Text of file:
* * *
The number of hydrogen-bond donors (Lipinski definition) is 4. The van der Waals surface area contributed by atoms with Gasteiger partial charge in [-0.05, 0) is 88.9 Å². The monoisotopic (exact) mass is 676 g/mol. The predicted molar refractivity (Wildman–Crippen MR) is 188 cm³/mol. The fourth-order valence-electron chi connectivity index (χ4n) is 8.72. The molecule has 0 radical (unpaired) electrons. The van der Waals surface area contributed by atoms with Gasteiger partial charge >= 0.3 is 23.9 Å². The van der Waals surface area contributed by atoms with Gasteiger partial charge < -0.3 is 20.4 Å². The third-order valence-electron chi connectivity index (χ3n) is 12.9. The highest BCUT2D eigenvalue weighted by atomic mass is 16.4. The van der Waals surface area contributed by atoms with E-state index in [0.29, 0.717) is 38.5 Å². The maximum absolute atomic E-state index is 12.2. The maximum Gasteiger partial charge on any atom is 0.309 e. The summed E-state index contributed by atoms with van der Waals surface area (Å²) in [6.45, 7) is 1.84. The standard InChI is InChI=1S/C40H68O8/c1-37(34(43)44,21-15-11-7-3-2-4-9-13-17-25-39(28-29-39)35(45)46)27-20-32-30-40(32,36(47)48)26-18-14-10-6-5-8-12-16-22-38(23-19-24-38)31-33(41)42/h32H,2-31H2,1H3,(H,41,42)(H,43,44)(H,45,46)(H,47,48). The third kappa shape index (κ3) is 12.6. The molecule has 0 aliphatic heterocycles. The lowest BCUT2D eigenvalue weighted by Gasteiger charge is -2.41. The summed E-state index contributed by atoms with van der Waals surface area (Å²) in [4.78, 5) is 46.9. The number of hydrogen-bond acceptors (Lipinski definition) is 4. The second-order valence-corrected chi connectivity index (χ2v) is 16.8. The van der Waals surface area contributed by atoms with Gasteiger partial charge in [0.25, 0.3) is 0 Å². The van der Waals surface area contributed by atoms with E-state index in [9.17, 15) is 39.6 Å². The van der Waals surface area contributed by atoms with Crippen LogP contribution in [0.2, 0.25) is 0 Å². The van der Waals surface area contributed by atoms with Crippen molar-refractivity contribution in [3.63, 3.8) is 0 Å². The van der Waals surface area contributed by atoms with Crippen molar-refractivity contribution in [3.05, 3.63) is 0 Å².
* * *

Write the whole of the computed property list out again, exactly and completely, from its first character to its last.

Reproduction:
The number of hydrogen-bond donors (Lipinski definition) is 4. The van der Waals surface area contributed by atoms with Gasteiger partial charge in [-0.05, 0) is 88.9 Å². The monoisotopic (exact) mass is 676 g/mol. The predicted molar refractivity (Wildman–Crippen MR) is 188 cm³/mol. The fourth-order valence-electron chi connectivity index (χ4n) is 8.72. The molecule has 0 radical (unpaired) electrons. The van der Waals surface area contributed by atoms with Gasteiger partial charge >= 0.3 is 23.9 Å². The van der Waals surface area contributed by atoms with Gasteiger partial charge < -0.3 is 20.4 Å². The third-order valence-electron chi connectivity index (χ3n) is 12.9. The highest BCUT2D eigenvalue weighted by atomic mass is 16.4. The van der Waals surface area contributed by atoms with E-state index in [0.29, 0.717) is 38.5 Å². The maximum absolute atomic E-state index is 12.2. The maximum Gasteiger partial charge on any atom is 0.309 e. The summed E-state index contributed by atoms with van der Waals surface area (Å²) in [6.45, 7) is 1.84. The standard InChI is InChI=1S/C40H68O8/c1-37(34(43)44,21-15-11-7-3-2-4-9-13-17-25-39(28-29-39)35(45)46)27-20-32-30-40(32,36(47)48)26-18-14-10-6-5-8-12-16-22-38(23-19-24-38)31-33(41)42/h32H,2-31H2,1H3,(H,41,42)(H,43,44)(H,45,46)(H,47,48). The third kappa shape index (κ3) is 12.6. The molecule has 0 aliphatic heterocycles. The lowest BCUT2D eigenvalue weighted by Gasteiger charge is -2.41. The summed E-state index contributed by atoms with van der Waals surface area (Å²) in [4.78, 5) is 46.9. The number of hydrogen-bond acceptors (Lipinski definition) is 4. The second-order valence-corrected chi connectivity index (χ2v) is 16.8. The van der Waals surface area contributed by atoms with Gasteiger partial charge in [0.25, 0.3) is 0 Å². The van der Waals surface area contributed by atoms with E-state index in [9.17, 15) is 39.6 Å². The van der Waals surface area contributed by atoms with Crippen LogP contribution in [0.2, 0.25) is 0 Å². The van der Waals surface area contributed by atoms with Crippen molar-refractivity contribution in [3.63, 3.8) is 0 Å². The van der Waals surface area contributed by atoms with Crippen molar-refractivity contribution in [3.05, 3.63) is 0 Å².